A before B
On 25 September 2015, 193 Member States adopted the UN Global Goals. Since then an increasing number of businesses committed to contribute to the fulfilment of the goals. But is the strategic work with the Global Goals sufficient to demonstrate responsible business conduct? Is there a tendency to forget ‘respect for human rights’ in the work to fulfil the same?
On the occasion of Global Goals Week, it is important to remember that while the Sustainable Development Goals (SDGs) constitute a great opportunity for strategic CSR (or creating shared value), such focus cannot and must not replace business efforts to meet the global minimum standard for responsible business conduct; namely the UN Guiding Principles on Business and Human Rights (UNGPs); as incorporated into the OECD Guidelines for Multinational Enterprises.
While the SDGs provide a prioritised and measurable direction for the next 15 years for the states of the world, the harsh truth is that socially sustainable development, resulting in lasting peace, cannot be achieved without the states’ universal respect for, protection of, and fulfilment of all human rights.
Naturally, one wonders why the term human rights, the founding basis of the UN, is not explicitly mentioned in the SDGs; especially, as 9 of the goals obviously originate from human rights. The additional goals are concerned with pressing issues around the environment. Consequently any business that respects human rights (policy, due diligence, access to remedy) automatically assesses if the business has adverse impacts on 9 of the SDGs (social sustainability). Unfortunately, this does not apply in reverse. So even though your business manages to assess whether it has adverse impacts on the SDGs, it does not mean that it ‘respects human rights’.
Hence, the SDGs are especially relevant to the business’ strategic CSR efforts; that is where the business manages to link products, competencies, or services to continuously contributing to the fulfilment of significant elements of sustainable development – or to reverse particular CSR risks to advantages. In 1999, when we suggested to bring the ‘right to health’ into focus in Novo Nordisk’s work with social sustainability, the time frame exceeded 15 years and it was based on an analysis of all 48 human rights. The strategic focus lasts and will continue to last as long as the foundation for democratic societies and human rights lasts. The fact that the 3rd global goal for 2015-2030 is based on the right to health, merely increases Novo Nordisk’s opportunity to create further value from its efforts; efforts that hitherto brought the company great success.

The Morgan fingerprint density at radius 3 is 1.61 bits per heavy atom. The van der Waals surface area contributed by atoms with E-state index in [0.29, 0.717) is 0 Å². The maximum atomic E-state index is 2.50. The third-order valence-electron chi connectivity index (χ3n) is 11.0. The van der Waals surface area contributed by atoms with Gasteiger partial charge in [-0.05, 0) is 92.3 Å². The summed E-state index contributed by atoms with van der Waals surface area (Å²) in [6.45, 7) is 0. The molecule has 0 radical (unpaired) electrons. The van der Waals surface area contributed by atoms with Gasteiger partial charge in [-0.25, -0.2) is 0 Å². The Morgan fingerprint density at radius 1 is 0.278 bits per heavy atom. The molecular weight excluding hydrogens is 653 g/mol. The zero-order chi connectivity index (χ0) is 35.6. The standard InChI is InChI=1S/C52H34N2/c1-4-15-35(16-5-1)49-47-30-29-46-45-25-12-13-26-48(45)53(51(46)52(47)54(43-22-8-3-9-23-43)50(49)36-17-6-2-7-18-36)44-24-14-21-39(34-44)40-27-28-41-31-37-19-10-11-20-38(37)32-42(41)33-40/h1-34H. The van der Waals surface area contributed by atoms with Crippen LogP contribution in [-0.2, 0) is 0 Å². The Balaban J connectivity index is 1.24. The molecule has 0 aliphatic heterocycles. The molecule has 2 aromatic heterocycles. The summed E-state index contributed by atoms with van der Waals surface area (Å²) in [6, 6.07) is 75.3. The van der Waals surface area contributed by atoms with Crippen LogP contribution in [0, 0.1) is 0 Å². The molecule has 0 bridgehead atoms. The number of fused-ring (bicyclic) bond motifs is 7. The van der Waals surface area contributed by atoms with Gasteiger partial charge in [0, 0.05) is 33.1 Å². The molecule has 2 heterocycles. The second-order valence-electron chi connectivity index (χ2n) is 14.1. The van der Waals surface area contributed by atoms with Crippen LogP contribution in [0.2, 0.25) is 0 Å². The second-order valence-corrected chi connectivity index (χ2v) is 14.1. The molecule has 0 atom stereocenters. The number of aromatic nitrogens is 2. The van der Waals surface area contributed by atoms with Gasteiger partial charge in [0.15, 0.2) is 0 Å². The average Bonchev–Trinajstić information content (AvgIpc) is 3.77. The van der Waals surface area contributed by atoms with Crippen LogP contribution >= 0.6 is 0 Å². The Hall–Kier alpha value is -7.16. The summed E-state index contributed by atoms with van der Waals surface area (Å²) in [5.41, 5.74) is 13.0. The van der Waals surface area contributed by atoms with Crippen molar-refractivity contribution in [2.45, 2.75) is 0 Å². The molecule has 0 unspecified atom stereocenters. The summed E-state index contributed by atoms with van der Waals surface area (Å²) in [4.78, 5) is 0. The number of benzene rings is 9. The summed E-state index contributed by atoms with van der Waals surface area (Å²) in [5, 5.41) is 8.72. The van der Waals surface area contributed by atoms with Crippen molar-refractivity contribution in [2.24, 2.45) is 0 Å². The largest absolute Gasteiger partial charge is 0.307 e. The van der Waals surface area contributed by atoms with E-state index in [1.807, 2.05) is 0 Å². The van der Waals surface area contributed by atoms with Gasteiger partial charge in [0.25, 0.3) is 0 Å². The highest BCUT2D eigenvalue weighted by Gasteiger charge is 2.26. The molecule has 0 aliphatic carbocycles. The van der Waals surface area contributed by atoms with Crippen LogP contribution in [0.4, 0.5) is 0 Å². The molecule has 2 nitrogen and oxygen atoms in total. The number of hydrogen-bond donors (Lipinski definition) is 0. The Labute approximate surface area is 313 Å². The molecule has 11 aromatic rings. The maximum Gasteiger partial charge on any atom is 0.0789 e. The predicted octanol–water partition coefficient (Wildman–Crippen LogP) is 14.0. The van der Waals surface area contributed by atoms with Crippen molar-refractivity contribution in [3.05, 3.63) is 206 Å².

The expressed fear that the SDGs grant businesses the opportunity to ‘pick and choose’ between the goals, should not be seen as a fear, but rather as a given. No business will be able to work with all 17 goals and appertaining 169 targets, written for states, in an appropriate way. The SDGs provide a much appreciated opportunity for businesses that, so far, were not able to implement strategic CSR – also referred to as ‘Creating Shared Value’ by Porter and Kramer. For those who already apply strategic CSR the SDGs may assist in increasing the effect and value of such efforts. Thus, it is evident that businesses choose the SDGs that make the most sense for them – if any.
It is similarly evident that, if the contribution to a few human rights or SDGs constitutes the company’s full CSR activity, the efforts can be categorised as ‘cherry-picking’. The novelty and excitement around the SDGs can easily enable effective branding based on a SDGs focus in the short run; and impress top management. However, if the business by doing so neglects the long haul of implementing the global minimum standard for responsible business conduct, the UNGPs, the warm feeling may quickly be grow cold. We all know the expression ‘empty vessels make most noise’.
We witnessed businesses make use of the Millennium Development Goals (MDGs 2000-2015), and the work on the new SDGs may both enable strengthening of existing strategic focus areas or provide a basis establishing such areas. However, the SDGs are insufficient for effective risk management. So keep in mind the shrewd advice from the International Organisation of Employers, World Business Council for Sustainable Development and Global Business Initiative at the launch of the SDGs: Remember to also focus on the fundamental effort; the implementation of the UNGPs. It is wise to put A before B.
Businesses that are well versed on social sustainability will quickly recognise that the work with the SDGs and the UNGPs do not contain any contradictions; quite the contrary, the two instruments can well support each other and the company the best possible way through the next 14 years, where after the SDGs will expire, and most likely be replaced by yet another 15-year plan for the global community. The UNGPs will remain!